INTERVIEW: Fight trans homelessness with J. Skyler Robinson

There are at least 1.4 million trans adults and around 150,000 trans youth living in the United States today. Although they only make up .6 and .7 percent of their respective populations, trans people in the U.S. are much more likely to face astounding levels of interpersonal violence, lack of healthcare, and homelessness. The latter is often a function of various manifestations of discrimination and family rejection.

J. Skyler Robinson aims to tackle the issue of trans homelessness head on.

Black Youth Project sat down with the Black, genderqueer transwoman to discuss their plans to create a transitional living home to support especially vulnerable trans people.

How did you decided to start mobilizing to create this transitional living home?

“I used to live in a Los Angeles gay and lesbian transitional living program for youth. I was there for a two year period. Since this was something that I’ve actually lived through, I know how beneficial it is. So that’s what led me to try and start up my own version of it. However the biggest difference is that it’s specifically for the transgender community.”

What is it that you hope trans people will be able to experience during their time in the transitional living home?

“My biggest hope is that trans people have a safe space to stay, and time to recuperate from whatever troubles they were experiencing before, to re-enter regular society and the workforce. Trans people face a myriad of violence: interpersonal, economic––so much. So having an area to rest and recuperate, I think, is so important.”

How crucial is that area of reprieve––especially in the current political climate?

“It’s definitely been compounded by the Trump Administration. Even Ben Carson, the new HUD Secretary, stated that he didn’t want [public housing] to be comfortable for homeless people, because he thinks people would never want to leave. I think that’s very misguided, and really unethical, even more so with the specific situation trans people face.”

Would you say Trump administration’s views about poor Black people are even more dangerous when one adds trans people in the mix?

“Most definitely. The current administration has demonstrated no understanding of transgender issues and ignorance often leads to death. Black trans women already account for the highest homicide rate among all LGBT people in the US. Employment, housing and healthcare discrimination (which are structural) all contribute to our deaths. I don’t see any reason to think the 45th or anyone in his cabinet would do anything to change this.”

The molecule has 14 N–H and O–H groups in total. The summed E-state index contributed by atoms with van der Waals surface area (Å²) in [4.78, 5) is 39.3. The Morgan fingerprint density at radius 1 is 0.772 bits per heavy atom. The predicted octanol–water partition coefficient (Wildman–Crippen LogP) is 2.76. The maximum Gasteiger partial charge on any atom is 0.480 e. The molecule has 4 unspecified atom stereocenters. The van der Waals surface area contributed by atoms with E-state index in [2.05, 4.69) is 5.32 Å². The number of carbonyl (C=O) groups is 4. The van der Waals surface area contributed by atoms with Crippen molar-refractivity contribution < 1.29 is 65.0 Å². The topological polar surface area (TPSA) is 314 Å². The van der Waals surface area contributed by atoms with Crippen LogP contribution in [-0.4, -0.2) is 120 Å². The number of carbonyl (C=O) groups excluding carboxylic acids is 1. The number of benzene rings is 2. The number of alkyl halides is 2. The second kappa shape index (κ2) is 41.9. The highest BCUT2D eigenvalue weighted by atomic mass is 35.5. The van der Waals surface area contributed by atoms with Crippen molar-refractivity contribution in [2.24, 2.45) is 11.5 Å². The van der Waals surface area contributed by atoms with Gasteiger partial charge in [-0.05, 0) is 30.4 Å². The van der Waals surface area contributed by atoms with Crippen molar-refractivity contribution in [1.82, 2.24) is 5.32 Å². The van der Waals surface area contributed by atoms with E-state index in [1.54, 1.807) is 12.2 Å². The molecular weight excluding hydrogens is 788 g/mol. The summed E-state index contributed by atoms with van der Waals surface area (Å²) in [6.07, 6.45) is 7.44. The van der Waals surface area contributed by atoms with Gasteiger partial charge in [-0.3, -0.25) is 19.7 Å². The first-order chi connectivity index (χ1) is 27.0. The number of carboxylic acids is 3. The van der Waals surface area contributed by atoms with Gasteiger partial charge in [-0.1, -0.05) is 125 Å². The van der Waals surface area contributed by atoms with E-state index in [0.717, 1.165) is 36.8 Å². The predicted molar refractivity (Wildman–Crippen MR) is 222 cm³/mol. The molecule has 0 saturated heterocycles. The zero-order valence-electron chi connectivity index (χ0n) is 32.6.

“Where would the transitional living home be located? Do you plan on opening up more around the country?”

“I hope to build this facility in Las Vegas. I live in California, but I travel back and forth between LA and Las Vegas. We didn’t want to build it in California because of the economic situation––California is very crowded and the cost of living is extraordinarily high. So I think Vegas would be the next best step. The trade-off is that California does have the best legal protections of any state for trans people. Nevada is very close on a number of points, but my main concern was for those exiting the program who might be looking for work and housing. So I think this location would make it a bit easier.”

What stage is the project in now?

“We’ve already handled the articles of incorporation, but we’re not tax exempt yet. When you incorporate an office, the first stage is actually getting the Employer Identification Number, but filing for tax exempt status is a completely separate process… But we’ve filed that paperwork already.”

How much overall do you think you’d need to raise?

“So far, our goal is set at $500,000. That cost right now is primarily to be able to buy land to build the facility, and hire an executive staff to work on the project. But within the next 5 years, I’d like to have a volunteer board of directors and a fully compensated executive staff who would guide the entire project. So the current goal would go to those two things.”

What message would you like people to take away as they learn more about your project and the dire situation many trans people are currently facing?

“We have a lot of people looking out for themselves and literally no one else. That selfishness is apparent across all marginalized groups living in the United States right now, so whatever we can do to pull together and ensure that the people who are most vulnerable are taken care of, I think that’s where a great deal of our focus should be. I know the end goal for this facility is at least a few years away, but what can definitely happen right now is getting the ball rolling so we can get to the next stage.”

You can donate to J. Skyler’s transitional living home project here.

More Than a Token: Parting reflections on being Black at the University of Chicago

This article was originally published in the Chicago Maroon.

“If I were you, I would just go to whatever state school you’ve already been accepted to. The University of Chicago is really a tough institution, and I’m not quite sure you’d do well there, if we’re being honest.”